Dissertations are funny things. They are written as a rite of passage and assembled into a form that very few people ever read. They look impressive formally bound, yet are most often relegated to the dusty shelves rarely to be read. In writing my dissertation back in 2006, I hoped that I might write it in a way that would be accessible to music teachers. And, though I’ve published articles based on my dissertation, only a handful of people have probably read parts of it, let alone made it through the whole thing.
Now in 2013, it’s been collecting dust for far too long. In the spirit of sharing and raising awareness of the issues raised within it, I’m embarking on a project where I will serialize my dissertation into blog-sized chunks, updating it where necessary, and providing hyperlinks to materials cited when I can. It is a document “of a time” and many related research studies have been completed since it was written. However, I think many of the issues presented are still relevant today, even as “music technology labs” are losing their currency, in response to more recent developments in mobile and cloud-based music education.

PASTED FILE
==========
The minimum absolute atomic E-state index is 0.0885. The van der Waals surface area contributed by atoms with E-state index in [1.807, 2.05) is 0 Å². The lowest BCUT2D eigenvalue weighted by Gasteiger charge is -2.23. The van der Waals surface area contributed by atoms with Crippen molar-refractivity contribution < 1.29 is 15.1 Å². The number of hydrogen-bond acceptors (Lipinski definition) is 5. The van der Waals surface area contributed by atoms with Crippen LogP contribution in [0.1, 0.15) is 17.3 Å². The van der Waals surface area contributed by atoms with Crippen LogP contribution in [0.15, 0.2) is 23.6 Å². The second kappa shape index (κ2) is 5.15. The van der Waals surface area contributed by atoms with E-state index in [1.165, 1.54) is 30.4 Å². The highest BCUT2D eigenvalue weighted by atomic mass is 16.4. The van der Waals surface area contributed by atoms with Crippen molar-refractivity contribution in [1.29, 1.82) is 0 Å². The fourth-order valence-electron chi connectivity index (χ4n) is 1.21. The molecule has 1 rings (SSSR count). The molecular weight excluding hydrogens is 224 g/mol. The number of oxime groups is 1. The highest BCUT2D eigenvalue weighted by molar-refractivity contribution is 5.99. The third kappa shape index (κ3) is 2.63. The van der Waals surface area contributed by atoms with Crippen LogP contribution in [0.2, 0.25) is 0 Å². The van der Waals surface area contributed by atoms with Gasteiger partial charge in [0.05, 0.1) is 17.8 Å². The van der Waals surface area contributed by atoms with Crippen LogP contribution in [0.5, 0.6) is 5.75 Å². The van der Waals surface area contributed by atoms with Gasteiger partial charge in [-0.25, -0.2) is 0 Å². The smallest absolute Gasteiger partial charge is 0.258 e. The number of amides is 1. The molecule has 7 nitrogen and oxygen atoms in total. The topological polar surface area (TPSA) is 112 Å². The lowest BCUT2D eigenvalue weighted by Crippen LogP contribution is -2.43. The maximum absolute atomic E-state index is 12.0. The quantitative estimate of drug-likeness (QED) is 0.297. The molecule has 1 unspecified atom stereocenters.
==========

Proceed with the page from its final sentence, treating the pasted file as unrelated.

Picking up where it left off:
I invite you to follow along and to add your comments along the way. I envision this section of my blog as an ongoing site for discussion and interaction. While many of the issues investigated and raised in my dissertation are local to the classroom in which I was embedded, I hope that you will find points of resonance and dissonance related to your own practice and share your thoughts.
My study was one of the first to take a look at the lived experiences of a teacher and her students as they used technology in the context of an actual, middle school music classroom. I embedded myself as a participant observer in a 6th grade general music class throughout an entire 43 class semester. This class was taught in the physical context of a music technology lab and my account sought to highlight both the successes and challenges that emerged within that class from the perspectives of the teacher, students, and myself as researcher.
If you’d like to skip ahead, download, and read the whole thing, you can do so here. Otherwise, sit back and be on the look out for the regular updates. Please share your thoughts in the comments as you see fit. I’m looking forward to seeing how this goes.